The significance of LARPM & ARSTPS is evident from the fact that they will be chaired by Director General and functioning independently under the Technology & Business development department of Corporate Office. The targets for both R&D centres have been set to pursue the objectives in mission mode. The experienced & competent faculties have been drawn from the existing pool of CIPET along with newly inducted researchers.

Operating model of LARPM & ARSTPS would be influenced with 03 “Rs”- Relevance to industry needs, Result-oriented output, Resourceful base to operate as ‘Centre of excellence”. It is worth mentioning that LARPM has already been sanctioned 03 sponsored projects from Funding agencies of Govt. of India. Similarly, ARSTPS has already initiated industry sponsored projects for Automotive, Medical & Aerospace Industries.

The identified focus areas of LARPM & ARSTPS are as follows:

   
     
 
 
 
     
 
Biopolymers   Innovative Product Design for Medical, Automobile, Aerospace and Packaging Industries
 
     
 
Polymer Composites & Nanocomposites   Product and Tool Design Conceptualization (modeling, analysis, process optimization & simulation approach )
 
     
 
Functional Plastics, Carbon nanotubes  

E- Manufacturing of Prototypes.

 
     
 

Polymer Membranes, Conducting polymers

 

Reverse Engineering for metal and conventional
material substitution.

 
     
 
Development & Characterization of Engg.
Polymers, Blends/Alloys
 
 
     
 
Fuel Cells    

The home page of LARPM is http://cipet.gov.in/cipetr&d/. As per http://cipet.gov.in/pdfs/research.pdf there are already 5 students pursuing Ph.D at LARPM. Following are concept drawings of their upcoming building.


The 2010-2011 admission ad shows the B.tech and M.tech programs that will be offered in 2010-2011. The program that will be offered at CIPET Bhubaneswar are:

  • B.Tech in Plastics Engineering/Technology (Bhubaneswar, Ahmedabad, Chennai , Lucknow, Haldia – proposed)
  • B.Tech in Manufacturing Engineering & Technology – proposed (Bhubaneswar, Ahmedabad, Chennai, Lucknow)
  • M.Tech in Plastics Engineering/Technology (Bhubaneswar, Chennai , Lucknow, Hajipur)
  • M.Tech in Polymer Nano Technology (LARPM – Bhubaneswar)
  • M.Sc M.Tech in Material Science &  Engineering (Bhubaneswar, Chennai, Lucknow).

The only program not listed to be offered at Bhubaneswar, but offered elsewhere, is

  • M.Engg in CAD CAM (ARSTPS – Chennai)

Besides the above; all the 15 CIPET centers offer the following diplomas and PG Diplomas:

  • Diploma in Plastic mould technology (3 yrs)
  • Diploma in Plastics technology (3 yrs)
  • PG Diploma in plastic mould design (1 yrs)
  • PG Diploma in plastic processing & testing (1.5 yrs)

Finally, the Mancheswar branch of CIPET offers the following programs:

  • ITI-Fitter, ITI-Electrician, ITI-IT&ESM and ITI-Welder
  • and various short term courses and CAD/CAM courses.

From the above it looks like CIPET Chennai and Bhubaneswar are among the leaders.  However neither Odisha nor Tamil Nadu have a NIPER. (The original NIPER is near Mohali and Chandigarh.  As part of the 11th plan, new NIPERs were made in Hyderabad, Kolkata, Hajipur, Ahmedabad, Guwahati and Rae Bareli.) I hope Odisha pursues and gets one during the next five year plan.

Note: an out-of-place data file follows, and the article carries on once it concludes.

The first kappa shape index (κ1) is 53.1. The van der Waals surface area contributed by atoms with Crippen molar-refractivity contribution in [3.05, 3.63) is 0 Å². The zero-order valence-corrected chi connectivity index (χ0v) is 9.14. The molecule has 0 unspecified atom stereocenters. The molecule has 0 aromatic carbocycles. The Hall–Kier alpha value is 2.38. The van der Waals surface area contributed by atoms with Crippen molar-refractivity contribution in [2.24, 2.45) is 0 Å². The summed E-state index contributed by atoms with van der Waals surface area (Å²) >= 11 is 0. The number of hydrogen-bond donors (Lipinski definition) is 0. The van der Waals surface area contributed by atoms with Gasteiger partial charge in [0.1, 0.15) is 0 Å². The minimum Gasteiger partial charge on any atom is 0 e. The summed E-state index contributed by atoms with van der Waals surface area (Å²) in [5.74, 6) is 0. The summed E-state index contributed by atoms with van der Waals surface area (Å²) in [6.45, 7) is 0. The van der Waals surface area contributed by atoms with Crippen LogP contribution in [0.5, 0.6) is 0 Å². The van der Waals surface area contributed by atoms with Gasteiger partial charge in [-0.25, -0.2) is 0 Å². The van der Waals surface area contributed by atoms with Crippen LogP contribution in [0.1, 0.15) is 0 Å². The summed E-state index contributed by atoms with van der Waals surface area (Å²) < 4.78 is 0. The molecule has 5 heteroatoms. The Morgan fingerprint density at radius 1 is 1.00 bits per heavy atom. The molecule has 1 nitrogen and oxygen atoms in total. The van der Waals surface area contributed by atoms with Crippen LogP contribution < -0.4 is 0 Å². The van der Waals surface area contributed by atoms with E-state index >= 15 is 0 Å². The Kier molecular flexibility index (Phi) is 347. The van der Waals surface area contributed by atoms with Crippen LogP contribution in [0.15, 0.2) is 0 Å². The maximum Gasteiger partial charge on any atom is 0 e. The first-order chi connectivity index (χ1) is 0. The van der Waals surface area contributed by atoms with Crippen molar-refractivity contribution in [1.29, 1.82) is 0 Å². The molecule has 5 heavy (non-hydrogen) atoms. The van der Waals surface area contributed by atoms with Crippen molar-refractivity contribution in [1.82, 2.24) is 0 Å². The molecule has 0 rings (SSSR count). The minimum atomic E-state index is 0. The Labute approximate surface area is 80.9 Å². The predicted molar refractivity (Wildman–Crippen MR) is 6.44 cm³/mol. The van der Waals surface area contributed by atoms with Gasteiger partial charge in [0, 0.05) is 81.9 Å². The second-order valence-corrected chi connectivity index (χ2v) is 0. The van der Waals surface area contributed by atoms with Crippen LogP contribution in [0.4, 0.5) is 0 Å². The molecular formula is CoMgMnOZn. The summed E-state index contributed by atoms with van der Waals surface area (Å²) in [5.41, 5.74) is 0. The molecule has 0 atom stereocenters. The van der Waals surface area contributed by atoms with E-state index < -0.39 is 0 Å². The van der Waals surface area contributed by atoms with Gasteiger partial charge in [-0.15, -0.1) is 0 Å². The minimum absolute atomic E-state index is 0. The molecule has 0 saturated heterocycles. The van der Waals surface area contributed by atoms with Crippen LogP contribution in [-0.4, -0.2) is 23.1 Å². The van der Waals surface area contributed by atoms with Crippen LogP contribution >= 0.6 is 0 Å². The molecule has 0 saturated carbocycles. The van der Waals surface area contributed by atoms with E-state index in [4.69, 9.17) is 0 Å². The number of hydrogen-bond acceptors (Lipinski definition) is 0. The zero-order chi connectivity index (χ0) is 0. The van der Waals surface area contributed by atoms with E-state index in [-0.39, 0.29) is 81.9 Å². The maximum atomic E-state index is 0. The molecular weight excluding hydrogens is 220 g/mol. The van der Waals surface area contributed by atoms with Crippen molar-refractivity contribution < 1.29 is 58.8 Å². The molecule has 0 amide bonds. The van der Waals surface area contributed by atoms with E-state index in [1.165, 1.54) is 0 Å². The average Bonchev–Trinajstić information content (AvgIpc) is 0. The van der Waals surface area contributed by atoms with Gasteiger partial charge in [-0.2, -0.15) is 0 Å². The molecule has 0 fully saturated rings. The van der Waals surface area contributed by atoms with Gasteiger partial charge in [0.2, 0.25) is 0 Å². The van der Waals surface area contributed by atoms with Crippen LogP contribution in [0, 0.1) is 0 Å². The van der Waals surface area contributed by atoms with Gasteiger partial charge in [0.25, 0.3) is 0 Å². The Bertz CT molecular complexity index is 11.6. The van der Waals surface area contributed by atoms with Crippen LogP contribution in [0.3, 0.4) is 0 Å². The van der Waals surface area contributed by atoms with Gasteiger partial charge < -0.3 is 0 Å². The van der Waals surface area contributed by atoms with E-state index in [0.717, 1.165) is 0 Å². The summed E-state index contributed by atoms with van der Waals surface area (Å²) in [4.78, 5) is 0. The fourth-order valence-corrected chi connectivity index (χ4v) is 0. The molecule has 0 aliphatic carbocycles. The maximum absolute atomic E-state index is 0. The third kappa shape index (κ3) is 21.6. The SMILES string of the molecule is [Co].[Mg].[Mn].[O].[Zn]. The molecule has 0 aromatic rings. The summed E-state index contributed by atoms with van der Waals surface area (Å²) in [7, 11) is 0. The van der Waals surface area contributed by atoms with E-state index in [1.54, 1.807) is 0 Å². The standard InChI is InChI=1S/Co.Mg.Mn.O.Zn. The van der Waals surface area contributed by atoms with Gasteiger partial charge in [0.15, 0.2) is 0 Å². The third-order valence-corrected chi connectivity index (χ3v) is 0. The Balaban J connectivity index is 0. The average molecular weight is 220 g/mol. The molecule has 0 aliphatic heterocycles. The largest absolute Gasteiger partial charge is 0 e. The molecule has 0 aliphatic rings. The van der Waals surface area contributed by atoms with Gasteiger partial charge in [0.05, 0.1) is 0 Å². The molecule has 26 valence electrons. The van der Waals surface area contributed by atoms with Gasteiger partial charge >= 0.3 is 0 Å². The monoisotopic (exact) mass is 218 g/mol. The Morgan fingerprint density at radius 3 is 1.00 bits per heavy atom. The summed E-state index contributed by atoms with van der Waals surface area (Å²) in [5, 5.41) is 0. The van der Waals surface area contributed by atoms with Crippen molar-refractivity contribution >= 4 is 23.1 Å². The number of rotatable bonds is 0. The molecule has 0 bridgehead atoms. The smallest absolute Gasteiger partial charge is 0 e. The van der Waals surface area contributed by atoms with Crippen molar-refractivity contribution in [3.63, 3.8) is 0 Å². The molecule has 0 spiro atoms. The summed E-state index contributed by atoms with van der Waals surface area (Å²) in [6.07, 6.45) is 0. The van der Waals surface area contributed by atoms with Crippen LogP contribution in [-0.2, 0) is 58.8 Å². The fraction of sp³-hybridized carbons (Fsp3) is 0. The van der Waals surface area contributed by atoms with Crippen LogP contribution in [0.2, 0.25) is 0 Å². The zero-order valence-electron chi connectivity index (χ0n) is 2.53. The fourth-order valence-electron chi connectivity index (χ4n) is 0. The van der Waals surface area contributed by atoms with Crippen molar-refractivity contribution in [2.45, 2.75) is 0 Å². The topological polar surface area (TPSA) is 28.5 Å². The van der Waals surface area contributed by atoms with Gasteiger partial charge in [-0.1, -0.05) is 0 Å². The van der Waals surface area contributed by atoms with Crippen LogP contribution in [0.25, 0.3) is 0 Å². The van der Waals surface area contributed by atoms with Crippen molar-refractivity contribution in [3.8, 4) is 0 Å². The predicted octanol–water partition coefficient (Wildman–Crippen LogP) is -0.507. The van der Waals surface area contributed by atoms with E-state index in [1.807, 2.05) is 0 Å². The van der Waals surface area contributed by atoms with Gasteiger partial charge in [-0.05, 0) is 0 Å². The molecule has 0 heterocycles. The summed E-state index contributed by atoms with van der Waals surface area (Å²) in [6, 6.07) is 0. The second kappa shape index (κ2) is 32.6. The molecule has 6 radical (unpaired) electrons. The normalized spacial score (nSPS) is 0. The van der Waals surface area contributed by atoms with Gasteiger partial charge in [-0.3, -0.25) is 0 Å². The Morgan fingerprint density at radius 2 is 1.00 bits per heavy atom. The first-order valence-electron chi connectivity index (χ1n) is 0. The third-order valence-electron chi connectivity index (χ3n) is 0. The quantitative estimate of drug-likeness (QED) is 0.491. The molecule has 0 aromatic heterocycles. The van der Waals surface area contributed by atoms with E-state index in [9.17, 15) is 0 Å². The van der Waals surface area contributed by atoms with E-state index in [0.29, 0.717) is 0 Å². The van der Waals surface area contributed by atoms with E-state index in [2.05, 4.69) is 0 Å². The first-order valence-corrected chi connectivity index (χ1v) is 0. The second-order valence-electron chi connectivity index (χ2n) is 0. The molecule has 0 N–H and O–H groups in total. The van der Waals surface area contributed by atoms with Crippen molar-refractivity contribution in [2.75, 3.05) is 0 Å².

1 comment February 20th, 2010

Plans afoot for Rural areas: rural universities in each backward and tribal clusters across India

Following is an excerpt from a report in India Journal.

The government of India is planning to establish 10,000 Industrial Training Institutes (ITIs) in rural areas across the country for imparting technical training to youths.

Minister of State for Planning V Narayanasamy announced this while inaugurating the first national convention of rural institutes, organized by the National Council of Rural Institutes, here Oct 19.

“We have opened the flood gates for foreign investment in the education sector. Our thrust is on expanding the educational infrastructure in the rural areas by opening more institutes and universities,” the minister said.

He said plans were afoot to set up one rural university in each backward and tribal clusters across the country. Besides, 25,000 schools would also be set up in rural areas under the Public-Private Partnership mode.

Some of the existing Rural Universities in India are:

Looking for the "New Education Policy of the Nation reflects the principles evolved here in developing the rural university concept " I came across the document at http://www.ncri.in/html/english%20finacial%20guidlines.pdf which mentions this policy, but this policy was made in 1986 and revised in 1992. There is no mention of "Rural Universities" in the 11th plan. I guess the minster’s staement above may be referring to the upcoming 12th plan. If that is the case, it is a great idea to pursue it now.

If indeed as the minsiter says, a rural university is established in each backward and tribal clusters across the country Orissa could go after at least 3 such universities: one in the KBK district cluster, one in the Gajapati-Kandhamal district cluster and one in Sundergarh-Mayurbhanj-Keonjhar district cluster. In this regard we must watch out the pages of the National Council of Rural Institutes.

October 23rd, 2009